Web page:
How to shoot: Reception Bouquet and Garter toss
Welcome to the next lesson we've gotten through everything, right. We've gone through so much stuff. Let's get back into the computer. I wanna show you a positioning technique for the bouquet and garter toss. Now, to be honest, a lot of weddings lately for me, they've opted out of this mostly because it happens at later at the end of the night and they didn't wanna keep a photographer around so they don't really necessarily need to do it or I didn't get a chance to photograph it. But on bigger days and bigger weddings, this is a very um popular and important thing. If you're a single photographer, one person, it is not necessarily very easy. You kinda have to pick and choose and you have to be on top of things because it's gonna happen quickly. Um Look for the DJ Q, look for the m the person who's conducting the ceremonies to know when this is gonna happen and talk to your bride and your groom on what they're gonna do with it and make sure that they make eye contact with you before it ...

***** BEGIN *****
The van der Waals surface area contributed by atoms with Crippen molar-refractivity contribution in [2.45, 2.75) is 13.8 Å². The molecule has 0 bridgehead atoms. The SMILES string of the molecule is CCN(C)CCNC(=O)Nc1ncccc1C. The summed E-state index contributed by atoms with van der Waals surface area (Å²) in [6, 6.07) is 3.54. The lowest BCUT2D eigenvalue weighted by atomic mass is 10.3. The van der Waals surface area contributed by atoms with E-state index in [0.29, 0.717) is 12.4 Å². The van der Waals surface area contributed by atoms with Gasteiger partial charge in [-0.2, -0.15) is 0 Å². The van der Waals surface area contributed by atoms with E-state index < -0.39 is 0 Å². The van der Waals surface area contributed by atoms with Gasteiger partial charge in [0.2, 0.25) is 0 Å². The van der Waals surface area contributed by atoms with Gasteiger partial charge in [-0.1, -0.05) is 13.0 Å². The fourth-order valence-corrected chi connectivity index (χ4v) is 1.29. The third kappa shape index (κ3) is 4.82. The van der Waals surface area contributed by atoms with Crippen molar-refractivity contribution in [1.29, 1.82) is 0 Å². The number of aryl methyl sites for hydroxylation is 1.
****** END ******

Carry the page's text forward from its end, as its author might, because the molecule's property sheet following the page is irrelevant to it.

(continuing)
happens the best place to be. And this is for both I'm just using the bouquet because it's a little bit more popular. The best place to be is our green camera and that would be because we wanna shoot her looking at you and then when she tosses it, you'll be able to rack focus or get it in the air and shoot, um, the people behind her and you'll be able to walk in and take photos, whomever catches it. The second best place to be is a sort of, uh, um, I guess what you would call it would, would be a profile of everybody, right, having the bride on one side and all the people who might catch it on the other side and taking a sort of arc of uh of the bouquet. I like being in front because you're able to see her face and it's kind of fun to see them, uh like jockey for position and you can see faces better, which to me is more storytelling in the wide. Um It's not as easy if you have a second shooter, having your second shooter at the wide spot, keeping you at a frame is much uh easier. And in that sense, the wide shot would need a wider lens, right, like a 16 to 24 if you're in front and at my angle that I like, um I would be using closer from a to 100. I probably even maybe use an 85 or 50 prime. Um it's a good place for a 7024 to 70. Um So you can adjust, you can go wide, you can go in. Um It just depends on how it goes. So here's a couple of examples of that. Here is right before the garter toss. I'm actually a guest at this wedding and um I'm in the wedding. I'm a groomsman and my friend here knew that I was, I am a photographer and I had my little camera with me. So he kept playing to me and not his actual photographers um which may have been a detriment, but you can see that they are all on the profile side, right? Just like I am, I was on the profile side, but I was with a lot of the crowd. Their photos probably came out better than mine, but he's looking at me unfortunately, as probably my fault for um being right there, but he's doing the garter toss and all the gentlemen are behind him. So he's going to toss it behind him and you can see they're all doing that profile shot. Now adversely here is the front shot. This is one of my favorite bouquet tosses that I have. It was a spring wedding. I'm right in front of her. I timed it out. So I took a bunch of pictures right when she threw it. She's in focus. The bouquet is in focus and the next images would probably be of them catching, uh catching this shot actually used in my portfolio quite a bit because I think it kind of nails the mood of the wedding. Her excitement, the bouquet, all the girls that were there in her wedding, the colors, everything. Um It's part of the reason I like this position a little bit better than the other position. It just, it says more, it shows more. Um And it's just a little bit more impactful. So you as a photographer can decide what your style is. Fast shutter if you can high iso if it's night time and indoors, which typically a lot of them are, um, choose your lens based on the position that you're in. Check your focus. Auto focus is always good. Face detection is always good and remember to make eye contact with your bride and groom and know that you're ready, they're ready and we can go because the timing is gonna be quick. It's the end of the day. They're having fun letting loose. They wanna keep going, they get nervous. This is a very exciting time for them. Um So communication is really good again, you know how to take the photo be in the right place. Have your stuff set up ready to go be confident and calm and let them know you're ready to go. Um This is a really good way that you could practice this with your friends very easily. Um Just get a bunch of groups together and have your friends like, kind of do a bouquet toss or whatnot. I would recommend doing that with the camera equipment that you're gonna use on the day of the wedding. Just so, you know how it works. This is the same thing as the first kiss. Right? You're not gonna get another shot at this. You're gonna have to like nail it and that's part of the stressful part of being a wedding photographer, but you can do it. I have no doubt I've been doing it now for years and once you get used to it, it's gonna be fine. So let's go on to the next lesson.